Russia and Belarus have been invited back to Stockholm's Nobel Prize banquet after being left out last year because of the Ukraine war, the Nobel Foundation says.
Iran has also been invited back to the event in Sweden's capital after not being allowed to attend last year.
The foundation said it sought to include even those who did not share the values of the Nobel Prize.
One Swedish MEP called this year's invites "extremely inappropriate".
The leader of the anti-immigration Sweden Democrats party, Jimmie Akesson, was also invited for the first time this year but said he was too busy to attend.
Five of the six Nobel Prize ceremonies take place in Stockholm each year, while the Nobel Peace Prize is awarded in Oslo.
Last year, the Nobel Foundation said ambassadors from Russia and Belarus would not be invited "due to Russia's invasion of Ukraine". Belarus is a key ally of Russia and its leader, Alexander Lukashenko, has backed Russia's "special military operation", as it calls the invasion of Ukraine in February of last year.
Iran was also not invited last year. Tehran has long faced criticism for its human rights record. The UN has said the government there could have committed crimes against humanity in its crackdown on protests last year.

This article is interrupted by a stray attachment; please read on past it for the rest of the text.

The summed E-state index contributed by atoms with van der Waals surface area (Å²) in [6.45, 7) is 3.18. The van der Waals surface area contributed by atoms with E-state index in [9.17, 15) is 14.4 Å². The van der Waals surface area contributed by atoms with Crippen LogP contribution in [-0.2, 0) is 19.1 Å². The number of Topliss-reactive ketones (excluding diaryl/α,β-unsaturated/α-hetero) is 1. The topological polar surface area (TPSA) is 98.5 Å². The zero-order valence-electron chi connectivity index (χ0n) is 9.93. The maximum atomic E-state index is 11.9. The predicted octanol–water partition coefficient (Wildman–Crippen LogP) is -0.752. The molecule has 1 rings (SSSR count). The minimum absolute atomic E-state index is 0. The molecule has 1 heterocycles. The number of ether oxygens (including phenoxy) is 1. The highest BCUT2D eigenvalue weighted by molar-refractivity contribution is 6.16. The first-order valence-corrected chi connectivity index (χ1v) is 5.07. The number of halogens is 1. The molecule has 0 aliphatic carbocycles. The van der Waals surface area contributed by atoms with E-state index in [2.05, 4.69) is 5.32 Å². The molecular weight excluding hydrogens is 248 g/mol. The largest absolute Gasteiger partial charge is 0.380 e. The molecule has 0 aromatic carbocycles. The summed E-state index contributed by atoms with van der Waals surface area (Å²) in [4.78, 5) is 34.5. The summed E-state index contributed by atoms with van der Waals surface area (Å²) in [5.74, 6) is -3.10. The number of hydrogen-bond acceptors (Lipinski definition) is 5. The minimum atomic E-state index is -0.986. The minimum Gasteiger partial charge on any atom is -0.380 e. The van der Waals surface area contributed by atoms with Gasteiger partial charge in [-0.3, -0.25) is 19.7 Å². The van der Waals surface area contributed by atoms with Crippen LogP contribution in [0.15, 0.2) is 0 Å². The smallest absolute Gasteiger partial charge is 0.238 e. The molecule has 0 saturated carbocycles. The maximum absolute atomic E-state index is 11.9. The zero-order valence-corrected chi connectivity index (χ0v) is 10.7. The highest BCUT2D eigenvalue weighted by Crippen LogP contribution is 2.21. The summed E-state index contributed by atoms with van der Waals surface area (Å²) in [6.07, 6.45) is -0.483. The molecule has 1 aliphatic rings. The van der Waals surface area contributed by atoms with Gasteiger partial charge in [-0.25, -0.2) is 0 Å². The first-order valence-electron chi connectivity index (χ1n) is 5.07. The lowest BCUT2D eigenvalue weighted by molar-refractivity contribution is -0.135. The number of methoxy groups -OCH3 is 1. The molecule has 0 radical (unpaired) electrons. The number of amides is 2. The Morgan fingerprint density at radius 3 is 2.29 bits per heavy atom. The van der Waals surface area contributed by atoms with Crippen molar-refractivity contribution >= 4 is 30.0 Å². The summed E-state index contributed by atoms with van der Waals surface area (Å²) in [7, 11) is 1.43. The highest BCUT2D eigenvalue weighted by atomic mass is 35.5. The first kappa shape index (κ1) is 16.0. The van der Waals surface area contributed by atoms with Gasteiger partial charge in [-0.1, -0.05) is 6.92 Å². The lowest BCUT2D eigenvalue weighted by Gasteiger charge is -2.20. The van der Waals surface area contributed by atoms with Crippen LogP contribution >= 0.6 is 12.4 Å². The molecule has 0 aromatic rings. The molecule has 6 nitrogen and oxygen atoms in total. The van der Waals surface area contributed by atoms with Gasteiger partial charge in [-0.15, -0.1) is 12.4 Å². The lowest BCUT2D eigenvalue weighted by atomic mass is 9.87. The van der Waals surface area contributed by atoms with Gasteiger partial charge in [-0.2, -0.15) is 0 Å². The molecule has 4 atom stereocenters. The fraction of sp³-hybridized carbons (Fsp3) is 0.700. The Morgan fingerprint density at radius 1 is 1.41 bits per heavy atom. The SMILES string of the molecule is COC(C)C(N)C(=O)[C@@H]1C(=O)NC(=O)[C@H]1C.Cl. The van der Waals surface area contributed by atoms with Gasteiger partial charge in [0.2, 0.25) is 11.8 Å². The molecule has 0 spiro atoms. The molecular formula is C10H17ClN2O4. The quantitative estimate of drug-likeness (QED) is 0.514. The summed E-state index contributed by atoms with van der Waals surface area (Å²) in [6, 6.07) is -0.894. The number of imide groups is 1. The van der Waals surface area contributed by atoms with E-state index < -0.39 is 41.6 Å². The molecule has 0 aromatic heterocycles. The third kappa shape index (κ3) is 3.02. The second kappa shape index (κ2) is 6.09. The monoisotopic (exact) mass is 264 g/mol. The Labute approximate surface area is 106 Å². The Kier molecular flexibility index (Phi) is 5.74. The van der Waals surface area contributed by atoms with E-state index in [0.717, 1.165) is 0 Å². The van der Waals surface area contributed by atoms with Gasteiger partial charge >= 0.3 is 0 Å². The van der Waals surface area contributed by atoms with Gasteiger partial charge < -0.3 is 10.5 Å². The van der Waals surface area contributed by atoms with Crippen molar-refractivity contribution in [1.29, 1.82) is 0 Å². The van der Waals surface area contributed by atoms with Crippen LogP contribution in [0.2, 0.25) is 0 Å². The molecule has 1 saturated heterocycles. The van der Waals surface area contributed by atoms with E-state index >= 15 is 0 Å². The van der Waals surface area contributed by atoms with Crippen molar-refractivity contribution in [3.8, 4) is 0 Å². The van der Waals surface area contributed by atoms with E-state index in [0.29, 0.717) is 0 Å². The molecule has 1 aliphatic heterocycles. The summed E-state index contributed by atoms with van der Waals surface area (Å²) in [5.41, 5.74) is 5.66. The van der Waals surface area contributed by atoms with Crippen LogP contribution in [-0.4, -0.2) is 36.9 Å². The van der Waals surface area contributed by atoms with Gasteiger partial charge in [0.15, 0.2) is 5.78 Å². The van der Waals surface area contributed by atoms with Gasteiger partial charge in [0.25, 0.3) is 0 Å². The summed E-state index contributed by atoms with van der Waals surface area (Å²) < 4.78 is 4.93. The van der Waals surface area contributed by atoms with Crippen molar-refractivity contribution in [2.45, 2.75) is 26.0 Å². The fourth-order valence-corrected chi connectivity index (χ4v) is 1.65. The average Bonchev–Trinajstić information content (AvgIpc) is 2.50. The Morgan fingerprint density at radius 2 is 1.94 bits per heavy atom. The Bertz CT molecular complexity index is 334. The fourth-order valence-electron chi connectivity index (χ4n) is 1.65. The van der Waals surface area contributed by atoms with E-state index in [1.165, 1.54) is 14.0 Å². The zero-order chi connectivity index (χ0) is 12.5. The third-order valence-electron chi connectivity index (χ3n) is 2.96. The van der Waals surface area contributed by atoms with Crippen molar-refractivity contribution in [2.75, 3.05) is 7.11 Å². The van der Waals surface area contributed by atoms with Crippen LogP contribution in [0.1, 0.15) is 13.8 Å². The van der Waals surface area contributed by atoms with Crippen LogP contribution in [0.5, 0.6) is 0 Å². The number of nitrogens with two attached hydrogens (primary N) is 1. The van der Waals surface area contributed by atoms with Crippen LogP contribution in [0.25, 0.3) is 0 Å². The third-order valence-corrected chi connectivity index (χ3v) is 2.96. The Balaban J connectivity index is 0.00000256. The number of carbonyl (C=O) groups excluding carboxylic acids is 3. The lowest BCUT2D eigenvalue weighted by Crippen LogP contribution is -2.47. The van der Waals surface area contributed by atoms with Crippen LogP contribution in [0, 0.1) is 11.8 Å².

Vidar Helgesen, executive director of the Nobel Foundation, explained the decision to invite the countries back: "It is clear that the world is increasingly divided into spheres, where dialogue between those with differing views is being reduced.
"To counter this tendency, we are now broadening our invitations to celebrate and understand the Nobel Prize and the importance of free science, free culture and free, peaceful societies."
Swedish Liberal MEP Karin Karlsbro accused the Foundation of setting a "dangerous precedent" by "giving a green light to inviting Russia to a glamorous party while missiles fall over Ukrainian cultural centres and murder children."
Speaking to Swedish public radio, she called Russia, Belarus and Iran "rogue states" that "oppress their citizens, wage war and terror against their own people and neighbouring countries".
"They're countries that don't subscribe to democratic values in any way," she said. "There's a war in Europe. [They take] an incredibly naive position. It undermines the cohesion we need throughout society."
Swedish political party leaders are traditionally invited to the banquet but Sweden Democrats leader Jimmie Akesson was snubbed in the past.
His party was founded by Nazi sympathisers and had been shunned by the mainstream for decades. It won around a fifth of votes in last year's general election.
Mr Akesson said he would not be attending. "Unfortunately I'm busy that day," he wrote on Facebook, BBC reports.